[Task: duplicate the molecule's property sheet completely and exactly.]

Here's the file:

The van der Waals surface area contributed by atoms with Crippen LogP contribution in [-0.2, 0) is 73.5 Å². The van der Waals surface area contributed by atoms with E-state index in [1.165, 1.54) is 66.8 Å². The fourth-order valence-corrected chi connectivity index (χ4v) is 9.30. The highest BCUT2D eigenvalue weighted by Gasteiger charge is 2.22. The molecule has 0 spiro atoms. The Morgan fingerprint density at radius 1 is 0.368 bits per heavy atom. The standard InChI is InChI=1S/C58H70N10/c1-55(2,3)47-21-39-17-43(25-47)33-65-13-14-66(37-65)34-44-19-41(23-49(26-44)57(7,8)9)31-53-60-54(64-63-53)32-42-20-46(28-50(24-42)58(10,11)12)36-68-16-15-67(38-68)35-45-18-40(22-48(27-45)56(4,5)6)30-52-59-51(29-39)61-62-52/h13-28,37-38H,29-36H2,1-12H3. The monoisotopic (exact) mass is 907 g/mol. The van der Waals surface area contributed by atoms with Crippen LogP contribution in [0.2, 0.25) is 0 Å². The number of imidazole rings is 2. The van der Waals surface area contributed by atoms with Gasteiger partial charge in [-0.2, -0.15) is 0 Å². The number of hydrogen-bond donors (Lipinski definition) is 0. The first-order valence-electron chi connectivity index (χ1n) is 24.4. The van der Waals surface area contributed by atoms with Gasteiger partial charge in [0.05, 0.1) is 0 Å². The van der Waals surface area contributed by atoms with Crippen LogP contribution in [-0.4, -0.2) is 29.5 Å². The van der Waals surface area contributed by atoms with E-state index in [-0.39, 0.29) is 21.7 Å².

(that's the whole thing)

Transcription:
The van der Waals surface area contributed by atoms with Crippen LogP contribution in [-0.2, 0) is 73.5 Å². The van der Waals surface area contributed by atoms with E-state index in [1.165, 1.54) is 66.8 Å². The fourth-order valence-corrected chi connectivity index (χ4v) is 9.30. The highest BCUT2D eigenvalue weighted by Gasteiger charge is 2.22. The molecule has 0 spiro atoms. The Morgan fingerprint density at radius 1 is 0.368 bits per heavy atom. The standard InChI is InChI=1S/C58H70N10/c1-55(2,3)47-21-39-17-43(25-47)33-65-13-14-66(37-65)34-44-19-41(23-49(26-44)57(7,8)9)31-53-60-54(64-63-53)32-42-20-46(28-50(24-42)58(10,11)12)36-68-16-15-67(38-68)35-45-18-40(22-48(27-45)56(4,5)6)30-52-59-51(29-39)61-62-52/h13-28,37-38H,29-36H2,1-12H3. The monoisotopic (exact) mass is 907 g/mol. The van der Waals surface area contributed by atoms with Crippen LogP contribution in [0.2, 0.25) is 0 Å². The number of imidazole rings is 2. The van der Waals surface area contributed by atoms with Gasteiger partial charge in [-0.2, -0.15) is 0 Å². The number of hydrogen-bond donors (Lipinski definition) is 0. The first-order valence-electron chi connectivity index (χ1n) is 24.4. The van der Waals surface area contributed by atoms with Gasteiger partial charge in [0.05, 0.1) is 0 Å². The van der Waals surface area contributed by atoms with Crippen LogP contribution in [-0.4, -0.2) is 29.5 Å². The van der Waals surface area contributed by atoms with E-state index in [-0.39, 0.29) is 21.7 Å².